Assam Chief Minister Sarbananda Sonowal on Wednesday said local communities must be proactively involved in taking preventive measures for reducing man-elephant conflict.
Chief Minister Sonowal said this while chairing the 11th meeting of the State Board for Wildlife, Assam at his conference room in Janata Bhawan.
Issues related to preservation of wildlife and bio-diversity in the State and reduction of man-animal conflicts were elaborately discussed at the meeting.
Sonowal also said there should be a detailed study to mark the existing elephant corridors in the State.
The CM was informed about initiatives such as creation of ‘Whatsapp’ groups with railway staff, the Forest department officials and local community members for reducing incidents of elephant deaths on railway tracks.
The Chief Minister appreciated such moves and called for sustained efforts in this regard.
Sonowal stressed on the need for amendments in the Wildlife Protection Act, 1972 for population control of elephants in the State.
He said unregulated pachyderm population and increased human pressure on the eco-system in the State have resulted in the scarcity of food for the elephants and their consequential venture into the human habitations and agricultural fields.
The CM also suggested planting of banana trees and grasses in the reserve forests and other forest lands to meet the increased food requirement of the elephants.
“He also underlined the necessity to regulate inter-state elephant movement and transferring of State’s elephants to other States. The CM directed the Forest department to ensure timely medical check-ups of the elephants by the veterinarians before being sent to other States on exchange,” said the Chief Minister’s Office in a press statement.
According to reports, compiled by the Northeast Now, a total of 61 elephants had been sent out of Assam between 2008 and 2015 and there is no record of the return of the 61 elephants with the Assam Forest department.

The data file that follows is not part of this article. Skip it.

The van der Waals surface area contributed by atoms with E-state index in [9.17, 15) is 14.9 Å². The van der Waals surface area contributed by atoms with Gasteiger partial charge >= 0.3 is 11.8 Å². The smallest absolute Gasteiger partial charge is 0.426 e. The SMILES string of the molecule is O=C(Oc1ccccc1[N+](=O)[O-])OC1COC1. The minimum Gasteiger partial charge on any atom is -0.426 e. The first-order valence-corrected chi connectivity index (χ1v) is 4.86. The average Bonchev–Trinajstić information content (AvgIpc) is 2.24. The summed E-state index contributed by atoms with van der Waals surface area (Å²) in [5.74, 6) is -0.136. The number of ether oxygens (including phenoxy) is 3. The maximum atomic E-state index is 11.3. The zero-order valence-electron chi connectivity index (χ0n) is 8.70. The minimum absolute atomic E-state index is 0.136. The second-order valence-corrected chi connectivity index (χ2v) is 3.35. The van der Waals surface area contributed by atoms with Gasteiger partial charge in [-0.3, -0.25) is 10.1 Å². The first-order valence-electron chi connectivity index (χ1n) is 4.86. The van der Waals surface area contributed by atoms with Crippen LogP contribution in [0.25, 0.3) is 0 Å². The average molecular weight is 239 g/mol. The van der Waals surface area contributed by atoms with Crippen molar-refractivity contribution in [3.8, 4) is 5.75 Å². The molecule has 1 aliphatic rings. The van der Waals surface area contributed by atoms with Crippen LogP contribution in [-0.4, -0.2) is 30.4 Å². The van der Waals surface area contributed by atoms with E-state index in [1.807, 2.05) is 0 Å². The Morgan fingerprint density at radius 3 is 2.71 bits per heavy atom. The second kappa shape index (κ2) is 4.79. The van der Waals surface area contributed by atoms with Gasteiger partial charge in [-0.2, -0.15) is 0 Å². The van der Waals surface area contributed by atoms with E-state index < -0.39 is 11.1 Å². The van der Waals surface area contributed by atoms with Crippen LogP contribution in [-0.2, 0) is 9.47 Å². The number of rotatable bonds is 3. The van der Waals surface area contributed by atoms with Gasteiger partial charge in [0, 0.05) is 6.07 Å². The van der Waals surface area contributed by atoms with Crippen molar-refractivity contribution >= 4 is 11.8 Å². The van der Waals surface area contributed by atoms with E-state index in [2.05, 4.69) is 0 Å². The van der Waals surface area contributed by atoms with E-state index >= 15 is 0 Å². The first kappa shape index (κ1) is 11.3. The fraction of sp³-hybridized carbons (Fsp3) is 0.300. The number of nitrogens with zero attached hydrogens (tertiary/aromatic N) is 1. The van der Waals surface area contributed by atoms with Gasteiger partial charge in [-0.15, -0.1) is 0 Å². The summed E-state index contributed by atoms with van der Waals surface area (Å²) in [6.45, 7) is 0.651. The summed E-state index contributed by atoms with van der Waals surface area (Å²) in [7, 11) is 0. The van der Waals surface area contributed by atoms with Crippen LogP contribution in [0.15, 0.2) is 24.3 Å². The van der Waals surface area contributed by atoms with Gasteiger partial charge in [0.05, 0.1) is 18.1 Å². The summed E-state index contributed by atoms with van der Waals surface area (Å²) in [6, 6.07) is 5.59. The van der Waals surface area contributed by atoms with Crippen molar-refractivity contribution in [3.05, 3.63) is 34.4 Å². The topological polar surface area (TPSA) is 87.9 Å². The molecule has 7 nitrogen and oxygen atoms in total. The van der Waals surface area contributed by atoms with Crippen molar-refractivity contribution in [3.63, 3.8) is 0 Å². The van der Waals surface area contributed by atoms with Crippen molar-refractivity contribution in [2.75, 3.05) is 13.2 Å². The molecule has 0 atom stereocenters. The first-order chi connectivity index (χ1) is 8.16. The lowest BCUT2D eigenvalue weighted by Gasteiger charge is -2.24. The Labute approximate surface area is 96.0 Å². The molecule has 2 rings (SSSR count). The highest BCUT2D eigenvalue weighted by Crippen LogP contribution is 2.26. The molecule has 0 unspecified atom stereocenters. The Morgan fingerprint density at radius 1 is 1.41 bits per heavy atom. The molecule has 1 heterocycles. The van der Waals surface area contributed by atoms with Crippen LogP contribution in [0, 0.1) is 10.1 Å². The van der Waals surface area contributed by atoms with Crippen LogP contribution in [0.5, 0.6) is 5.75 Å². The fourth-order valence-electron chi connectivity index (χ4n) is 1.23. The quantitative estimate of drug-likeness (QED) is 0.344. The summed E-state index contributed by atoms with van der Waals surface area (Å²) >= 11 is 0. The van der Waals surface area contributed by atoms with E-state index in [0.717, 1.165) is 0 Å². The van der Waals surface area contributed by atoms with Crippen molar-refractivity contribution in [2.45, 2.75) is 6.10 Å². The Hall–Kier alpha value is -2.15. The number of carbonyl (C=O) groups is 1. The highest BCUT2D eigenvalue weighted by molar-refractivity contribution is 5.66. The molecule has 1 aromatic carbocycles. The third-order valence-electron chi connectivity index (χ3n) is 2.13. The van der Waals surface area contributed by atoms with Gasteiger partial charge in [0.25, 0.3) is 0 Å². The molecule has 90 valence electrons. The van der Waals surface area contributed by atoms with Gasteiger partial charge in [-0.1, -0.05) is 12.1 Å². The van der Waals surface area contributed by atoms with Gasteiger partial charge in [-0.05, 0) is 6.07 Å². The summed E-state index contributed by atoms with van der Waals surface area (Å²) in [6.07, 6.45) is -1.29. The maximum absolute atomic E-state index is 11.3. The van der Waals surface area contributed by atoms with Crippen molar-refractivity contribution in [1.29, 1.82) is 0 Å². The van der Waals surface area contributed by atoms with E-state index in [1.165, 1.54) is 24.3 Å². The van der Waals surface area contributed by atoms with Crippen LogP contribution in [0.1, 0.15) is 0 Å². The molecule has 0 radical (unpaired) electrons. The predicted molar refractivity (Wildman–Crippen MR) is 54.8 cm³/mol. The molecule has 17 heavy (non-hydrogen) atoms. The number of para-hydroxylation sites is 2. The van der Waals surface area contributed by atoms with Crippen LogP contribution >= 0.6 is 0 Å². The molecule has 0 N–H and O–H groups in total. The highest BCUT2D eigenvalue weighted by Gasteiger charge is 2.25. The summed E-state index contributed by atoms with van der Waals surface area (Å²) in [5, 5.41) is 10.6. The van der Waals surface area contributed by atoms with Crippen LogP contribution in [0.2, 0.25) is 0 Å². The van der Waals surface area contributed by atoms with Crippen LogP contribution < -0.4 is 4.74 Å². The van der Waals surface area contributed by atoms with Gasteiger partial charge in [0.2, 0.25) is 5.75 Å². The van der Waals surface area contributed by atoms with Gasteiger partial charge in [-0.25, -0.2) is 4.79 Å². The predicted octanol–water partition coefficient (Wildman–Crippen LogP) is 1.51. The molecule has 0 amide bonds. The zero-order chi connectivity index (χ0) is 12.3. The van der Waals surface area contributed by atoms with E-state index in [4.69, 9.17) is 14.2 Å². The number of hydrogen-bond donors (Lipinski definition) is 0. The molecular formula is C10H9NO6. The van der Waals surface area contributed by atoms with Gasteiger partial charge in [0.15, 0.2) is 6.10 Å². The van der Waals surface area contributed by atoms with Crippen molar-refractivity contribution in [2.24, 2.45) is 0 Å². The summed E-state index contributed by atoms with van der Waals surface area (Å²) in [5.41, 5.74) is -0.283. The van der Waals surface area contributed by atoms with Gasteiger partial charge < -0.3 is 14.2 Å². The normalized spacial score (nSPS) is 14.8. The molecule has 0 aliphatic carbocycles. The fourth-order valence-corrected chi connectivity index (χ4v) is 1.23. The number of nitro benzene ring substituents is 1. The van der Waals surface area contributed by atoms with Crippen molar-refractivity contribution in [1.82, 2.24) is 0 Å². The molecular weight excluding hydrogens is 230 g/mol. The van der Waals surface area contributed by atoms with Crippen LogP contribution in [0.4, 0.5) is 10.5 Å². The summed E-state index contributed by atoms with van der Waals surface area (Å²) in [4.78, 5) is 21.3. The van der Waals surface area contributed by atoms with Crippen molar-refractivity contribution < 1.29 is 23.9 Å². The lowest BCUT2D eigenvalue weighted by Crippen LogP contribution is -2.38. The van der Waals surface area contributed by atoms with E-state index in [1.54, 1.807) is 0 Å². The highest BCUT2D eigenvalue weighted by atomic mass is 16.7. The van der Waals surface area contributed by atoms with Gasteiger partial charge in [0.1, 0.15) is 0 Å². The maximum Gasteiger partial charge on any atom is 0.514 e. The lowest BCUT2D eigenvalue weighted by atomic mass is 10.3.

Recently, the Forest department of Assam drew flak from wildlife activists after it granted permission to transport four juvenile elephants from Tinsukia in Upper Assam to the Jagannath Temple in Ahmedabad, allegedly violating Section 43 of the Wildlife (Protection) Act, 1972. Two cases were also filed in the Gauhati High Court.
Sonowal dwelled on the importance of making the young generation aware about their role in preservation of the environment and Assam’s rich biodiversity.
Sonowal directed the Forest department to publish booklets on the State’s environmental resources for distributing in the schools and colleges.
Referring to the State government’s aggressive drive to plant saplings in the State, Sonowal called for sensitisation campaign to make the youth take responsibility for environment protection.
He also urged for increasing the green cover of Guwahati hills so that co-existence of wildlife with human society could continue.
Elevated road project at Kaziranga National Park or the flyover construction over a 38.84 km stretch of National Highway 37 passing through the park also came up for discussion.
The CM directed to ensure submission of Detailed Project Report (DPR) of the same within October this year by PWD (NH Works).
Once complete, it would be one of the top tourist attractions in the country and a prime example for wild life conservation initiatives, he remarked.
Increase of remuneration for fixed pay frontline employees of the Forest department and swift payment of ex-gratia to the victims of man-animal conflict were also discussed.
Besides, raising the amount of ex-gratia to the families of forest guards killed on duty by wild animals, sterilisation of monkeys as a measure of its population control were some other issues discussed in the meeting.
Forest Minister Parimal Suklabaidya, MLAs Mrinal Saikia, Chakradhar Gogoi and Thaneswar Basumatary, Principal Secretary to the Chief Minister Sanjay Lohia, Principal Conservator of Forest A.M. Singh were also present in the meeting.